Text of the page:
As far as the article, I can't say I blame her. It's got to be difficult to not snarl and get cynical about yet another big-eyed supplicant asking, May I have some more? and thinking she might actually read the manuscript just because they are social.

On the other hand, how did she end up having a meal with a supplicant? She had to have known...

Bernita said...

I quite agree with you, Gabriele.
Further,I cannot see how the average book critic would carry any particular weight ( or provide a referral) with either an agent or a publisher, unless perhaps they were a Big, Big name - who couldn't be bothered even for a price.

Right, Tami.Rant on.I love it.
I wouldn't be surprised if the scam agents begin to quote her on that.

Bernita said...

I think where I part company, Written, is her assumption that writers, as a group, are all of his type.

raine said...

Those photos look very familiar.
For some reason it just pains me to hear the snapping and crackling of the branches, as if it hurts.
I'm not one to enjoy extreme heat either--but enough of the winter stuff already!

As for the article...sigh...

No, I don't think the lowly wannabees should venture onto sacred ground by imposing themselves on those who have no wish to be bothered. It's rude and inconsiderate--and yes, unprofessional.

However, I must also wonder at the seething energy behind the tirade. A simple "no" will suffice. And although I would not behave that way (I hope!), I do UNDERSTAND it. Or do people really become so disenchanted that they forget what it's like to have a dream and want it that desperately?

Ballpoint Wren said...

What beautiful photos! My favorite is the third one.

Right now we're having a big windstorm. Sunny day and one of the strongest winds I've ever seen. Mojo doesn't mind lightening but he hates this wind!

I don't think what Scanlon said was too bad, mainly because she's not pushing her services as a reviewer. And being cheap (I resemble that remark!) is only one of three reasons she claims we don't pay for reviews, the other two being fear: "fear of learning the truth about our work" and "fear of being scammed".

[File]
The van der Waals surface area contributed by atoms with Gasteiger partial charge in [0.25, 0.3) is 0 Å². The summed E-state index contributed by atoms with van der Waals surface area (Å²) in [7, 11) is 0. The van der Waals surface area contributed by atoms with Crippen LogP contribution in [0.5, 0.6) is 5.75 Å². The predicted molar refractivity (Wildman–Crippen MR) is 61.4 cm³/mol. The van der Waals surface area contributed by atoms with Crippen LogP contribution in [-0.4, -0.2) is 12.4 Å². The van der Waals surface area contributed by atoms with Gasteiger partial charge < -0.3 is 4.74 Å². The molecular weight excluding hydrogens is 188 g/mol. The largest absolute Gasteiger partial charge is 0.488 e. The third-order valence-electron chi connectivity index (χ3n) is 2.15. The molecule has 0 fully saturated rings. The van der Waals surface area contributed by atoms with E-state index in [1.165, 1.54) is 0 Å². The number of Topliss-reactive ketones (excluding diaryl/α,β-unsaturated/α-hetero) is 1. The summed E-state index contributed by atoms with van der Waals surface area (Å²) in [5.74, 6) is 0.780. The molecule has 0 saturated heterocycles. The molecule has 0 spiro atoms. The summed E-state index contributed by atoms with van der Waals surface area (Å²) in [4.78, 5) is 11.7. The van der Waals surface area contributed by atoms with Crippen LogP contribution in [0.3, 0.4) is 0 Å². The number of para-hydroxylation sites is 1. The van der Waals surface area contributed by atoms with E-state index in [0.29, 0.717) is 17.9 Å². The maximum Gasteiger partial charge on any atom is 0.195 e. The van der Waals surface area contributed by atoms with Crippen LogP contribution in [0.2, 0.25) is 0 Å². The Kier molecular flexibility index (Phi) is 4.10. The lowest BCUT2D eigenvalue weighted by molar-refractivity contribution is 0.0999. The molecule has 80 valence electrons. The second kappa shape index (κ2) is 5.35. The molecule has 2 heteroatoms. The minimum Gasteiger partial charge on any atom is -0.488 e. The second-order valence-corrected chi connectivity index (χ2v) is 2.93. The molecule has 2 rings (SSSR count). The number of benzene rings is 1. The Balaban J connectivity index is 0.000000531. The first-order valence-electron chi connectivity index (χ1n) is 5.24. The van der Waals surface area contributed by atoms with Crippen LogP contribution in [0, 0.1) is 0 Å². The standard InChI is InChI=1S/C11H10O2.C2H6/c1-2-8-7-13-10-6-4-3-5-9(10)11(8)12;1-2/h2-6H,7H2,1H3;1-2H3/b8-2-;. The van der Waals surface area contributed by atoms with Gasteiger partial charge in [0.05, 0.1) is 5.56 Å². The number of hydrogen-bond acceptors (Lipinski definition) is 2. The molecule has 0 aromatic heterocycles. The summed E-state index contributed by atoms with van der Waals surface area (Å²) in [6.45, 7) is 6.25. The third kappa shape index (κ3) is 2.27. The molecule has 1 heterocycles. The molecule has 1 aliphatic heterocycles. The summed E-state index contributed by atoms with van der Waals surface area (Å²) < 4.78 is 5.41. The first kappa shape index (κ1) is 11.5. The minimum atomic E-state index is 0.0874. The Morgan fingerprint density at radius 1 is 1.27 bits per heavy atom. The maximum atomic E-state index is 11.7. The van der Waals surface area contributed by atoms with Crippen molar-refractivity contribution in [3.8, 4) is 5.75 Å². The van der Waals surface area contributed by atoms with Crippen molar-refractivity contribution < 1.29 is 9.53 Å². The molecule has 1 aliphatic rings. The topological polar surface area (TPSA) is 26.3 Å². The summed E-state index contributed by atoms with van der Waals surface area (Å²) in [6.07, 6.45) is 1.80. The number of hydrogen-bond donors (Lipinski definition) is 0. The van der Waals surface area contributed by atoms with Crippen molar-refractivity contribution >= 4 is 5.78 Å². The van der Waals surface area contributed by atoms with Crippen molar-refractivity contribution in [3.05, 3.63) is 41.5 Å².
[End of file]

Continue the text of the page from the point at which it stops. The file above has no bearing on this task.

But I do agree with your sense of her cold contempt. "I won’t call a writer an author until he/she can actually show me a bound book or a buyable online version"... ye gad! I've read several short stories and novellas by science fiction authors who haven't published "a bound book" yet, and if the editors of Asimov's can call them 'authors', then so can I.

But then, I am probably just one of the fearfully cheap writers out there, and she probably doesn't think much of Sci Fi, either.

Bernita said...

Indeed, Raine. We are constantly advised not to take rejection personally. Perhaps others connected with the industry also need to grow thicker skins, when approached by the canaille.
And I have read advice from agents who suggest if one has connections to use them in good health.

Bernita said...

Thank you. My back garden 9 years ago, Bonnie.
Poor pup!I suppose because wind has no identifiable pattern to it.
I'm afraid I'm a cheap slut too. And am not convinced, particularly by derogatives, that a book reviewer's paid opinion should be some sort of price of admission.

Jeff said...

The pictures are pretty, although I'm sure you're ready for the arrival of some warmer weather.

Thanks for the link to Lynn Scanlon's post. I'm not familiar enough with the actual nuts and bolts of the publishing business at this point to make an educated comment. However, once I have my manuscript completed and ready to send out I'm hoping all of this information gathering will come in handy. Thanks, Bernita.

Scenic said...

I am always so cold. we had snow here in Oregon yesterday. I try to make the best of it.
With regards to the editing...I just had an ex-teacher of mine read my book. She did it for free and seemed to enjoy the process, I don't know if she was brutal enough, but without 300 extra dollars it will have to do for now.
Bernita- thanks for the pictures, I have been enjoying your post!

Daisy Dexter Dobbs said...

Your photos remind me of all our years in Chicago, Bernita. The immediate aftermath of an ice storm looks magical but having to deal with the reality of it is another story entirely. I hope all is well, you have your power back by now and that there wasn’t too much damage.

Thinking of bone-chilling cold reminds me of the day before we moved from Chicago to Portland, OR several years ago. We woke up to 32-inches of snow that morning. A farewell I’ll never forget!

Scott from Oregon said...

Well, I don't know abou tno stinkin' 300 dollars, but I know dogs don't like wind because of the way it sings on wires in pitches we can't hear.

Bernita said...

Jeff,when you get to that point you could do much worse than reading carefully all of Miss Snark's archives.

Thank you, Scenic, as Gabriele and others have said, there's good, free critique sources available.

Thank you, Daisy. Yes, we're good. The wings of the Ice Dragon only brushed by us here.

True, Scott, I'd forgotten about that. And,of course, they pick up on our anxieties.

Lynne W. Scanlon said...

Hi, Bernita!

I've linked back to you and your comment about my posting. All opinions are always welcome.

Lynne AKA The Wicked Witch of Publishing at The Publishing Contrarian

PS That was some freeze! We had tremendous rain in East Hampton, NY and NYC.

Bernita said...

Thank you, Lynn.
As you can see, opinions are varied.
In spite of the wet you seem to have ignited a scorching fire.